Book Review: Nightshade by Andrea Cremer
Calla Tor breaks the rules when she saves a human’s life. Calla has known her destiny, as the alpha of her pack, that she is to be mated to the alpha, Ren Laroche, forming a new pack. She is thrown into turmoil by her unexpected feelings for this human boy, Shay. If she follows her heart she could destroy her pack and all that the Guardians (werewolves) have been protecting for the Keepers. But, there is more to Shay than she originally realized. The Keepers expect the pack to protect Shay until they need him to fulfill his destiny.
Adult Point of View
I believe I rolled my eyes a minimum of 100 times as I read the first third of the book. I kept hearing a sarcastic voice in my head re-writing the scenes as if “Nightshade” was a B-movie. The love triangle with supernatural creatures and a frail human was too much like “Twilight” and I wasn’t even going to finish the novel. I forced myself to finish “Nightshade” to be more accurate in the review. The last two thirds of the novel did have some twists developing characteristics of other supernatural beings, unfortunately, I cannot say that I was enchanted.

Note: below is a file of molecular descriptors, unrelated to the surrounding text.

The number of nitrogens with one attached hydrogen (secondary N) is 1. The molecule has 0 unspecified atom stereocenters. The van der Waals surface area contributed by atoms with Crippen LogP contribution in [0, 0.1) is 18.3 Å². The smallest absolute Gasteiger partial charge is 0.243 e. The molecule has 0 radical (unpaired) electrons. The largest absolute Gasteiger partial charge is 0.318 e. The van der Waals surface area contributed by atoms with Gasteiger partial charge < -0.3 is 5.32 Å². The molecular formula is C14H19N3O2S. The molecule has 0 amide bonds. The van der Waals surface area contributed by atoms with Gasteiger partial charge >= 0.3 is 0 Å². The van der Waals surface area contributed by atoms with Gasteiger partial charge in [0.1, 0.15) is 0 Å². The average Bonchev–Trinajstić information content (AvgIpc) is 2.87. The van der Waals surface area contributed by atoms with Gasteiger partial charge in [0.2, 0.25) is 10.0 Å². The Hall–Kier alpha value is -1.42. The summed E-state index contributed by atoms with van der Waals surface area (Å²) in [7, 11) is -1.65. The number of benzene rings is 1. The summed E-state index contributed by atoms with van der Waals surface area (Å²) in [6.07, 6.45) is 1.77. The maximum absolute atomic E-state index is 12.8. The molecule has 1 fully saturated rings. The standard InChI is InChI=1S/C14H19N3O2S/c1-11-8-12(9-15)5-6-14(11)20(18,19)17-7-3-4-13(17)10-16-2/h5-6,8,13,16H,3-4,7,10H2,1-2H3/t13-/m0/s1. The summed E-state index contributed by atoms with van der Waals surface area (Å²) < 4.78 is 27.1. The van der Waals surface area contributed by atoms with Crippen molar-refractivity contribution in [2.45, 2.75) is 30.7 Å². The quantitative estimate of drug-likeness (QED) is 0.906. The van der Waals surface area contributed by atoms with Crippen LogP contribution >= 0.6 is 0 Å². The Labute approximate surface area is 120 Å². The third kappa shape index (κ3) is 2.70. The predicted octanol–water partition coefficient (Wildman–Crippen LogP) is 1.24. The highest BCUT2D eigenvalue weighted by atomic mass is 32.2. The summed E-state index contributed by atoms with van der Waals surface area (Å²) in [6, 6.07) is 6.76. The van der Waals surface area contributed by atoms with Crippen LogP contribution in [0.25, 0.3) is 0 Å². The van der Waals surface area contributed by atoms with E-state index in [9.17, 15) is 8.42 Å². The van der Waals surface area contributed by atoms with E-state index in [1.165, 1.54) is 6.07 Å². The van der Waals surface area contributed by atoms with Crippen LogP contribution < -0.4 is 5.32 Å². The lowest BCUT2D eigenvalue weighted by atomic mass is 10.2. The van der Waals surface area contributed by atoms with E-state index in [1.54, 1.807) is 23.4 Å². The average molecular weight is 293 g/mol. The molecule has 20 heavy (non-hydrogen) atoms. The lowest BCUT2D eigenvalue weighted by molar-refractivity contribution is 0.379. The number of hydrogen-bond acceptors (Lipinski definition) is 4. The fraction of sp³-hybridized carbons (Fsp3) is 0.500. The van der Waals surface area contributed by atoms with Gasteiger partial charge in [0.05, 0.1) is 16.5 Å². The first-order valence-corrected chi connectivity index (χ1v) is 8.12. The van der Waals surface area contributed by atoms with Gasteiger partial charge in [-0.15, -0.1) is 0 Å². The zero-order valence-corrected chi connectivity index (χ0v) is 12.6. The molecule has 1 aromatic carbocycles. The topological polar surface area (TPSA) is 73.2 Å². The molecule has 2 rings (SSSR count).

Again I offer you a spoiler alert before you read more of a list of key elements.
Werewolves are able to drink pack blood to heal. (Sounds like a werewolf/vampire combo)
Keepers are witches with the ability to call wraiths.
Wraiths feed off pain and will kill werewolves or others as commanded.
Incubus can be disguised as statues and feed off emotion.
Searchers are looking for sacred places of power and for the Scion.
The Scion is in the middle of the Searchers and Keepers.
The Keepers have rewritten history giving werewolves belief they are fulfilling sacred duty.
Werewolves are in fact enslaved by Keepers.
Shay is turned into a werewolf to save Calla’s life, which is against the rules.
Shay is the Scion, who is to be sacrificed at Calla and Ren’s Union.
The teenage love scenes are quite lusty and I feel inappropriate for young teens. There are two gay werewolves. Cursing is peppered through the text that is not instrumental for the plot. The plot and other literary devices were fairly predictable making it laborious to read. I cannot recommend this book, however, I will say that there will be readers, who are not very discriminating, that will love reading “Nightshade” because it feels a lot like “Twilight” though more descriptive in the love scenes.
– the Mother
And two stars is probably too generous.
Teen Point of View is not present because she was not allowed to read “Nightshade”. Even she said the description on the jacket cover seemed silly.